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Spellbinding new 'selfie' video captures penguin feasting on giant sardine ball

A spellbinding new "selfie" video captures a Gentoo penguin feasting on a giant ball of sardines and soaring through the sea off Argentina.

Gentoo penguins normally feed near the seabed, but this new footage from the Beagle Channel in southern Argentina proves they dine on shoals of sardines near the surface given the chance. 

"We wrote in many papers that the seabird community in the Beagle Channel rely on sardines but this is the actual proof, and now it is confirmed and with a star behind the camera: the penguin," Andrea Raya Rey, an associate researcher at WCS Argentina and researcher at the Argentine government's CADIC-CONICET research center, said in a statement.

Wildlife Conservation Society (WCS) Argentina released the footage on Jan. 20 to celebrate Penguin Awareness Day. 

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The Gentoo penguin with a camera on its back. (Image credit: Sabrina Harris)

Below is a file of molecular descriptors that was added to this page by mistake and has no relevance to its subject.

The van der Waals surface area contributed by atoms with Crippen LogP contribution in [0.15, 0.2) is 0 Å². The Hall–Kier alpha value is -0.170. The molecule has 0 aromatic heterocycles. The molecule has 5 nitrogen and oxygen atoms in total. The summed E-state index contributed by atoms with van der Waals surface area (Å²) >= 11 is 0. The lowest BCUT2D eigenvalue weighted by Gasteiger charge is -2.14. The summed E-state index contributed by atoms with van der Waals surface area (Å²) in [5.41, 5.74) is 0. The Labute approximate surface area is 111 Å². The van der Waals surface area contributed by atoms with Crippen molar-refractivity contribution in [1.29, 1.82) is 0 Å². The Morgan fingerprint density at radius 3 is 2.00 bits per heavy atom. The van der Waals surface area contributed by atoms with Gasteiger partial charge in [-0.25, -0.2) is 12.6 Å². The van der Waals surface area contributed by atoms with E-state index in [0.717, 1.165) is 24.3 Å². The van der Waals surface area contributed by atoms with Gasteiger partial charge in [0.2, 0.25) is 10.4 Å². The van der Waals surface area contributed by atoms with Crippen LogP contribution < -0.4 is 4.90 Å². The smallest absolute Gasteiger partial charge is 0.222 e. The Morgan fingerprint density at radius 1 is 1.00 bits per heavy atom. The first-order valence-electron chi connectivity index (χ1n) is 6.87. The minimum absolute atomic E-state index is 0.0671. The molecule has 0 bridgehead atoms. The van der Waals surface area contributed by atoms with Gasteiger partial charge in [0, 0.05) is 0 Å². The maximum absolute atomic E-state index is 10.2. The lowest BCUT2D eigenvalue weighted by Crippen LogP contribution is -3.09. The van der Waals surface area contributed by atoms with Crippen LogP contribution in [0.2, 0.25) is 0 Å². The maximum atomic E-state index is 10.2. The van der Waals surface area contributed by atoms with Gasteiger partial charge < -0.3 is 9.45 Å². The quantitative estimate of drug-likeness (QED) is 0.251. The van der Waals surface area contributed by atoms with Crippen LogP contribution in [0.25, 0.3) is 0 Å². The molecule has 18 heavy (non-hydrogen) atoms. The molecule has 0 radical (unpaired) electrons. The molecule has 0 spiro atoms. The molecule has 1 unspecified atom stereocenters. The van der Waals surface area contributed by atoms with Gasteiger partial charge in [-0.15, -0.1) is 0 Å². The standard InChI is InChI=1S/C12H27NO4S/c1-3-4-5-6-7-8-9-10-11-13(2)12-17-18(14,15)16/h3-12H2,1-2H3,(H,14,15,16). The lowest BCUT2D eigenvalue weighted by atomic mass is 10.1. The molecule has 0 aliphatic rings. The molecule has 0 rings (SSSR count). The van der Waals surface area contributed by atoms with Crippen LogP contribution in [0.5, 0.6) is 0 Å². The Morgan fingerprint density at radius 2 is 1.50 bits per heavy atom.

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Gentoo penguins are the third-largest penguins and grow up to 35 inches (90 centimeters) tall, according to the International Union for Conservation of Nature (IUCN). They live around Antarctica in a band that stretches up to southern South America. 

A research team from CADIC-CONICET strapped a special waterproof camera called "PenguinCam" to a male Gentoo penguin as part of a collaborative research project with WCS Argentina, the Antarctic Research Trust and the Tawaki Project,

"We attached the device just for one foraging trip," Raya Rey said. On that trip, they recorded him slicing through schools of sardines to pick off individual fish. The video also shows other hunting penguins, as well as cormorants and albatross diving in for their own sardines from above the surface. 

The team removed the PenguinCam after the penguin returned from his fishing trip and monitored his breeding nest to ensure he was unaffected by the experience. "The Gentoo continued with its parental duties and taking care of the offspring," Raya Rey said. 

The research is part of a long-term effort by WCS and their collaborators to study the food and space needs of penguins and help protect them. 

Originally published on Live Science.

Patrick Pester
Staff Writer

Patrick Pester is a staff writer for Live Science. His background is in wildlife conservation and he has worked with endangered species around the world. Patrick holds a master's degree in international journalism from Cardiff University in the U.K.